Transit Defect of Potassium-Chloride Co-transporter 3 Is a Major Pathogenic Mechanism in Hereditary Motor and Sensory Neuropathy with Agenesis of the Corpus Callosum
ABSTRACT Missense and protein-truncating mutations of the human potassium-chloride co-transporter 3 gene (KCC3) cause hereditary motor and sensory neuropathy with agenesis of the corpus callosum (HMSN/ACC), which is a severe neurodegenerative disease characterized by axonal dysfunction and neurodevelopmental defects. We previously reported that KCC3-truncating mutations disrupt brain-type creatine kinase-dependent activation of the co-transporter through the loss of its last 140 amino acids. Here, we report a novel and more distal HMSN/ACC-truncating mutation (3402C → T; R1134X) that eliminates only the last 17 residues of the protein. This small truncation disrupts the interaction with brain-type creatine kinase in mammalian cells but also affects plasma membrane localization of the mutant transporter. Although it is not truncated, the previously reported HMSN/ACC-causing 619C → T (R207C) missense mutation also leads to KCC3 loss of function in Xenopus oocyte flux assay. Immunodetection in Xenopus oocytes and in mammalian cultured cells revealed a decreased amount of R207C at the plasma membrane, with significant retention of the mutant proteins in the endoplasmic reticulum. In mammalian cells, curcumin partially corrected these mutant protein mislocalizations, with more protein reaching the plasma membrane. These findings suggest that mis-trafficking of mutant protein is an important pathophysiological feature of HMSN/ACC causative KCC3 mutations.
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ABSTRACT: The homologous genes encoding the electroneutral solute carrier family 12A (SLC12A) were identified more than 20 years ago, however, over the last few years, it has become clear that each of the genes within this family potentially encode for more than one cation-chloride cotransporter (CCC). Even more surprising, despite more than 30 years of functional studies and a wealth of knowledge on the activators, inhibitors, ion affinities, and kinetics of these cotransporters, we still cannot sufficiently explain why some cells express only one CCC isoform, while others express two, three, or more CCC isoforms. In 2009, Drs. Alvarez-Leefmans and Di Fulvio published an extensive in silico molecular analysis of the potential splice variants of the Na(+)-dependent cation-chloride cotransporters. In this review, we will look at the exceptionally large variety of potential splice variants within the Na(+)-independent cation-chloride cotransporter (SLC12A4-SLC12A7) genes, their initial tissue identification, and their physiological relevance. © 2014 S. Karger AG, Basel.Cellular Physiology and Biochemistry 01/2013; 32(7):14-31. DOI:10.1159/000356621 · 3.55 Impact Factor
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ABSTRACT: Hereditary sensory and autonomic neuropathy type 2 (HSNAII) is a rare pathology characterized by an early onset of severe sensory loss (all modalities) in the distal limbs. It is due to autosomal recessive mutations confined to exon "HSN2" of the WNK1 (with-no-lysine protein kinase 1) serine-threonine kinase. While this kinase is well studied in the kidneys, little is known about its role in the nervous system. We hypothesized that the truncating mutations present in the neural-specific HSN2 exon lead to a loss-of-function of the WNK1 kinase, impairing development of the peripheral sensory system. To investigate the mechanisms by which the loss of WNK1/HSN2 isoform function causes HSANII, we used the embryonic zebrafish model and observed strong expression of WNK1/HSN2 in neuromasts of the peripheral lateral line (PLL) system by immunohistochemistry. Knocking down wnk1/hsn2 in embryos using antisense morpholino oligonucleotides led to improper PLL development. We then investigated the reported interaction between the WNK1 kinase and neuronal potassium chloride cotransporter KCC2, as this transporter is a target of WNK1 phosphorylation. In situ hybridization revealed kcc2 expression in mature neuromasts of the PLL and semi-quantitative RT-PCR of wnk1/hsn2 knockdown embryos showed an increased expression of kcc2 mRNA. Furthermore, overexpression of human KCC2 mRNA in embryos replicated the wnk1/hsn2 knockdown phenotype. We validated these results by obtaining double knockdown embryos, both for wnk1/hsn2 and kcc2, which alleviated the PLL defects. Interestingly, overexpression of inactive mutant KCC2-C568A, which does not extrude ions, allowed a phenocopy of the PLL defects. These results suggest a pathway in which WNK1/HSN2 interacts with KCC2, producing a novel regulation of its transcription independent of KCC2's activation, where a loss-of-function mutation in WNK1 induces an overexpression of KCC2 and hinders proper peripheral sensory nerve development, a hallmark of HSANII.PLoS Genetics 01/2013; 9(1):e1003124. DOI:10.1371/journal.pgen.1003124 · 8.17 Impact Factor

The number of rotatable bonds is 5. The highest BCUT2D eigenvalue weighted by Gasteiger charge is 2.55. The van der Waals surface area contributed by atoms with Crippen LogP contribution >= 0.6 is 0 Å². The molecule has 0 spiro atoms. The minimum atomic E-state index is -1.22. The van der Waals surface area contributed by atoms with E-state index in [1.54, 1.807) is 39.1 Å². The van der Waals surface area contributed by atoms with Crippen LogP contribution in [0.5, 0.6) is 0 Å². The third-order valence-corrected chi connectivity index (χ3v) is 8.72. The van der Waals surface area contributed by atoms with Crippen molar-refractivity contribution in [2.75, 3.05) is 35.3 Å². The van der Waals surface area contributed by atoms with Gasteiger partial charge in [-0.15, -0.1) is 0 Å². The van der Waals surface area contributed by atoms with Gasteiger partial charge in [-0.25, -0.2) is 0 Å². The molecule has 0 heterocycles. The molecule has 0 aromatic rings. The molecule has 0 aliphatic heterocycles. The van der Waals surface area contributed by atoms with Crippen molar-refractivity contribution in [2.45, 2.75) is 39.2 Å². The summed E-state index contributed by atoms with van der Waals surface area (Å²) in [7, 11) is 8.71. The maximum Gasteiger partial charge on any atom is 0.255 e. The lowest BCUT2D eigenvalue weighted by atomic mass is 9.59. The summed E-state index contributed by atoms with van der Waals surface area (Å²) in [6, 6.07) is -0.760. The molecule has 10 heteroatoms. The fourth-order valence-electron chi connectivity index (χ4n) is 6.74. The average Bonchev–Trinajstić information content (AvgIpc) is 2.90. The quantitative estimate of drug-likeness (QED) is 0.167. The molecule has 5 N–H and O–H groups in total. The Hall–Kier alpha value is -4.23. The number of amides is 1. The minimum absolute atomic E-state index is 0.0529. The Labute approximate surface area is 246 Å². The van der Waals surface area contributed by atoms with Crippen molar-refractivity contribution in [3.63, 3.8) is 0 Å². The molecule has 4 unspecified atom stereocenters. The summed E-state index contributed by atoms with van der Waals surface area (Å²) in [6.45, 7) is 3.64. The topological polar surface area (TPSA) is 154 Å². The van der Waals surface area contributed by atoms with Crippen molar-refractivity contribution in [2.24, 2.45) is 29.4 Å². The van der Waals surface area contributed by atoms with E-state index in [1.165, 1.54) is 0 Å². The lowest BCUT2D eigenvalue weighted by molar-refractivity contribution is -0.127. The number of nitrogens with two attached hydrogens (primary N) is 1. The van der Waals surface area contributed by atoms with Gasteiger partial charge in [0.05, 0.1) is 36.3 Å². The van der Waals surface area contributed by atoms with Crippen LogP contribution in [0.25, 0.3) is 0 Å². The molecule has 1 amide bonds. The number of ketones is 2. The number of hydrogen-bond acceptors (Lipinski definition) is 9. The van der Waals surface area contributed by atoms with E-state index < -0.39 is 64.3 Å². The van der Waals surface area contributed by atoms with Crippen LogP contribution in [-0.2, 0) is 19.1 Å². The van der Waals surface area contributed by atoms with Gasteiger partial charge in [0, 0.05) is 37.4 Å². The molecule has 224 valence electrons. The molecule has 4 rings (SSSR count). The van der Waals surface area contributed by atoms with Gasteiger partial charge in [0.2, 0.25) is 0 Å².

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ABSTRACT: The SLC12 family encodes electroneutral cation-coupled chloride cotransporters that are critical for several physiological processes including cell volume regulation, modulation of intraneuronal chloride concentration, transepithelial ion movement, and blood pressure regulation. Members of this family are the targets of the most commonly used diuretic drugs, have been shown to be the causative genes for inherited disease such as Gitelman, Bartter and Andermann syndromes, and potentially play a role in polygenic complex diseases like arterial hypertension, epilepsy, osteoporosis, and cancer.Molecular Aspects of Medicine 04/2013; 34(2-3):288-298. DOI:10.1016/j.mam.2012.05.002 · 10.30 Impact Factor